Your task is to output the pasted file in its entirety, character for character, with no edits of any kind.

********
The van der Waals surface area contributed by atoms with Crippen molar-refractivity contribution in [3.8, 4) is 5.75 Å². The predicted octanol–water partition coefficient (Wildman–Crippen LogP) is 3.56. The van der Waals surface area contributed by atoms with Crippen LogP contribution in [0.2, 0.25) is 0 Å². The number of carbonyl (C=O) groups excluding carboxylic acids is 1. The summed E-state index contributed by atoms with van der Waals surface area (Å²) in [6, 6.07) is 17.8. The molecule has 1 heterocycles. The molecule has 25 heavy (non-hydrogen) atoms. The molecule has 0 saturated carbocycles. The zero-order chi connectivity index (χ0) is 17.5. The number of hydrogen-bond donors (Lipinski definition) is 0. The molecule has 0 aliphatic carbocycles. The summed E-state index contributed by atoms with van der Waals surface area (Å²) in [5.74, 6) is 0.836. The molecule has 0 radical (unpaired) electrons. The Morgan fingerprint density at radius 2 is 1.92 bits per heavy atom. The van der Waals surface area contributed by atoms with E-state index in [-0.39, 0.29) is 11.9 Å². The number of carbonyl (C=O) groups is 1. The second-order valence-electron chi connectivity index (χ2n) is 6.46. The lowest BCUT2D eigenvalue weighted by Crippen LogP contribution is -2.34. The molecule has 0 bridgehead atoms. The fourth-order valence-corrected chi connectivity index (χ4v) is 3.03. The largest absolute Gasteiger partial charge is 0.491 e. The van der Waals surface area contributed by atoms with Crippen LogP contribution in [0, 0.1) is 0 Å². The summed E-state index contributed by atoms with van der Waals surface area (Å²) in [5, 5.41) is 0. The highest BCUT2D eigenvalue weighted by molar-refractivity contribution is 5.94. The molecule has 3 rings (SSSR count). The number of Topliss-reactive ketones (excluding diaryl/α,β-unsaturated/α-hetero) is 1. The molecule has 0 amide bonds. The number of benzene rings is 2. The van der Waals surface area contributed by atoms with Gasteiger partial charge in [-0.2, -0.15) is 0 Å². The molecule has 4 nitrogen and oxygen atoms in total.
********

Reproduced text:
The van der Waals surface area contributed by atoms with Crippen molar-refractivity contribution in [3.8, 4) is 5.75 Å². The predicted octanol–water partition coefficient (Wildman–Crippen LogP) is 3.56. The van der Waals surface area contributed by atoms with Crippen LogP contribution in [0.2, 0.25) is 0 Å². The number of carbonyl (C=O) groups excluding carboxylic acids is 1. The summed E-state index contributed by atoms with van der Waals surface area (Å²) in [6, 6.07) is 17.8. The molecule has 1 heterocycles. The molecule has 25 heavy (non-hydrogen) atoms. The molecule has 0 saturated carbocycles. The zero-order chi connectivity index (χ0) is 17.5. The number of hydrogen-bond donors (Lipinski definition) is 0. The molecule has 0 aliphatic carbocycles. The summed E-state index contributed by atoms with van der Waals surface area (Å²) in [5.74, 6) is 0.836. The molecule has 0 radical (unpaired) electrons. The Morgan fingerprint density at radius 2 is 1.92 bits per heavy atom. The van der Waals surface area contributed by atoms with E-state index in [-0.39, 0.29) is 11.9 Å². The number of carbonyl (C=O) groups is 1. The second-order valence-electron chi connectivity index (χ2n) is 6.46. The lowest BCUT2D eigenvalue weighted by Crippen LogP contribution is -2.34. The molecule has 0 bridgehead atoms. The fourth-order valence-corrected chi connectivity index (χ4v) is 3.03. The largest absolute Gasteiger partial charge is 0.491 e. The van der Waals surface area contributed by atoms with Crippen LogP contribution in [0, 0.1) is 0 Å². The summed E-state index contributed by atoms with van der Waals surface area (Å²) in [5, 5.41) is 0. The highest BCUT2D eigenvalue weighted by molar-refractivity contribution is 5.94. The molecule has 3 rings (SSSR count). The number of Topliss-reactive ketones (excluding diaryl/α,β-unsaturated/α-hetero) is 1. The molecule has 0 amide bonds. The number of benzene rings is 2. The van der Waals surface area contributed by atoms with Gasteiger partial charge in [-0.2, -0.15) is 0 Å². The molecule has 4 nitrogen and oxygen atoms in total.